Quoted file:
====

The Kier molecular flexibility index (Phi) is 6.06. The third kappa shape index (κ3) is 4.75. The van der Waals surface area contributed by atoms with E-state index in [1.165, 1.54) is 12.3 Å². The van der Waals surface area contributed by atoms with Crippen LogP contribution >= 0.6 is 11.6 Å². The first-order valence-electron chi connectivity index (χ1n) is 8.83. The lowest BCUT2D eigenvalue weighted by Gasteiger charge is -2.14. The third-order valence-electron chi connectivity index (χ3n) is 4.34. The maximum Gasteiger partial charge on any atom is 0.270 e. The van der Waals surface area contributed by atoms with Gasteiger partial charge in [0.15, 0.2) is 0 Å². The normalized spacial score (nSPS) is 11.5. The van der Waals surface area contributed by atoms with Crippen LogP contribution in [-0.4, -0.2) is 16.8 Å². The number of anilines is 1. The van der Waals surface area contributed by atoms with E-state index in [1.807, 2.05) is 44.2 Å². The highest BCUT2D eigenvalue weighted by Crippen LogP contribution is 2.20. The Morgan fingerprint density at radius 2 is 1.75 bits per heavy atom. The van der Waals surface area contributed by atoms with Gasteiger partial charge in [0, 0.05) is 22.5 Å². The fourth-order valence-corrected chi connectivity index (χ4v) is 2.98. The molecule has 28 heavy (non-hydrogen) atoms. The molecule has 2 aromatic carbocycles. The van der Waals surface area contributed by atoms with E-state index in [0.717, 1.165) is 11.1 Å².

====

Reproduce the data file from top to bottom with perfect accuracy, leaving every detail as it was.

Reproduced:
The Kier molecular flexibility index (Phi) is 6.06. The third kappa shape index (κ3) is 4.75. The van der Waals surface area contributed by atoms with E-state index in [1.165, 1.54) is 12.3 Å². The van der Waals surface area contributed by atoms with Crippen LogP contribution >= 0.6 is 11.6 Å². The first-order valence-electron chi connectivity index (χ1n) is 8.83. The lowest BCUT2D eigenvalue weighted by Gasteiger charge is -2.14. The third-order valence-electron chi connectivity index (χ3n) is 4.34. The maximum Gasteiger partial charge on any atom is 0.270 e. The van der Waals surface area contributed by atoms with Gasteiger partial charge in [0.15, 0.2) is 0 Å². The normalized spacial score (nSPS) is 11.5. The van der Waals surface area contributed by atoms with Crippen LogP contribution in [-0.4, -0.2) is 16.8 Å². The number of anilines is 1. The van der Waals surface area contributed by atoms with E-state index in [1.807, 2.05) is 44.2 Å². The highest BCUT2D eigenvalue weighted by Crippen LogP contribution is 2.20. The Morgan fingerprint density at radius 2 is 1.75 bits per heavy atom. The van der Waals surface area contributed by atoms with Gasteiger partial charge in [0, 0.05) is 22.5 Å². The fourth-order valence-corrected chi connectivity index (χ4v) is 2.98. The molecule has 28 heavy (non-hydrogen) atoms. The molecule has 2 aromatic carbocycles. The van der Waals surface area contributed by atoms with E-state index in [0.717, 1.165) is 11.1 Å².